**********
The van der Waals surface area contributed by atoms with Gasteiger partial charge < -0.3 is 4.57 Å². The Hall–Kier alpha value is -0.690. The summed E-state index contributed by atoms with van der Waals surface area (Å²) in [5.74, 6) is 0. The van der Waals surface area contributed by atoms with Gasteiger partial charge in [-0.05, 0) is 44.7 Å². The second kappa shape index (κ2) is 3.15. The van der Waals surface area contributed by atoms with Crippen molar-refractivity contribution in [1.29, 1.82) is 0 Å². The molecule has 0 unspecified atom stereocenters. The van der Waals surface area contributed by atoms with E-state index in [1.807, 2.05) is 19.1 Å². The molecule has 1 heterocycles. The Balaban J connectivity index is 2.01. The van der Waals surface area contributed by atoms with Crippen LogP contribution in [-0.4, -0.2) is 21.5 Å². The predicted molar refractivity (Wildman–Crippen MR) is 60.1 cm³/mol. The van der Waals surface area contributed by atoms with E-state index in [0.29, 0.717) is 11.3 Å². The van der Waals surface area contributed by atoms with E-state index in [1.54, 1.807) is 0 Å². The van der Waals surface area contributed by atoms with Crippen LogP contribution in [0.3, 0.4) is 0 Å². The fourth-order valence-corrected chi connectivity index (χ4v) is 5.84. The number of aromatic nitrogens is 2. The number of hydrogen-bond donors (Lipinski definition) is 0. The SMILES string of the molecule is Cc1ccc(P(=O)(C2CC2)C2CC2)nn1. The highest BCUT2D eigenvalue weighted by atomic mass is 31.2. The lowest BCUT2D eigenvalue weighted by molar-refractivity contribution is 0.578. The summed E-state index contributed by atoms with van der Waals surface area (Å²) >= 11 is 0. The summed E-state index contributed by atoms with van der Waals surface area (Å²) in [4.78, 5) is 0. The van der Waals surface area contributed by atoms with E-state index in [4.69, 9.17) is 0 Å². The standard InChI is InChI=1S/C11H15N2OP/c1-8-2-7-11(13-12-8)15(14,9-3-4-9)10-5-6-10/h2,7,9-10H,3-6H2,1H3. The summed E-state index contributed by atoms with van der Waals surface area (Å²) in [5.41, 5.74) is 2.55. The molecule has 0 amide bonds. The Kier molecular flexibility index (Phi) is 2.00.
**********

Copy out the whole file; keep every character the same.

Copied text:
The van der Waals surface area contributed by atoms with Gasteiger partial charge < -0.3 is 4.57 Å². The Hall–Kier alpha value is -0.690. The summed E-state index contributed by atoms with van der Waals surface area (Å²) in [5.74, 6) is 0. The van der Waals surface area contributed by atoms with Gasteiger partial charge in [-0.05, 0) is 44.7 Å². The second kappa shape index (κ2) is 3.15. The van der Waals surface area contributed by atoms with Crippen molar-refractivity contribution in [1.29, 1.82) is 0 Å². The molecule has 0 unspecified atom stereocenters. The van der Waals surface area contributed by atoms with E-state index in [1.807, 2.05) is 19.1 Å². The molecule has 1 heterocycles. The Balaban J connectivity index is 2.01. The van der Waals surface area contributed by atoms with Crippen LogP contribution in [-0.4, -0.2) is 21.5 Å². The predicted molar refractivity (Wildman–Crippen MR) is 60.1 cm³/mol. The van der Waals surface area contributed by atoms with E-state index in [0.29, 0.717) is 11.3 Å². The van der Waals surface area contributed by atoms with E-state index in [1.54, 1.807) is 0 Å². The van der Waals surface area contributed by atoms with Crippen LogP contribution in [0.3, 0.4) is 0 Å². The fourth-order valence-corrected chi connectivity index (χ4v) is 5.84. The number of aromatic nitrogens is 2. The number of hydrogen-bond donors (Lipinski definition) is 0. The SMILES string of the molecule is Cc1ccc(P(=O)(C2CC2)C2CC2)nn1. The highest BCUT2D eigenvalue weighted by atomic mass is 31.2. The lowest BCUT2D eigenvalue weighted by molar-refractivity contribution is 0.578. The summed E-state index contributed by atoms with van der Waals surface area (Å²) >= 11 is 0. The summed E-state index contributed by atoms with van der Waals surface area (Å²) in [4.78, 5) is 0. The van der Waals surface area contributed by atoms with E-state index in [4.69, 9.17) is 0 Å². The standard InChI is InChI=1S/C11H15N2OP/c1-8-2-7-11(13-12-8)15(14,9-3-4-9)10-5-6-10/h2,7,9-10H,3-6H2,1H3. The summed E-state index contributed by atoms with van der Waals surface area (Å²) in [5.41, 5.74) is 2.55. The molecule has 0 amide bonds. The Kier molecular flexibility index (Phi) is 2.00.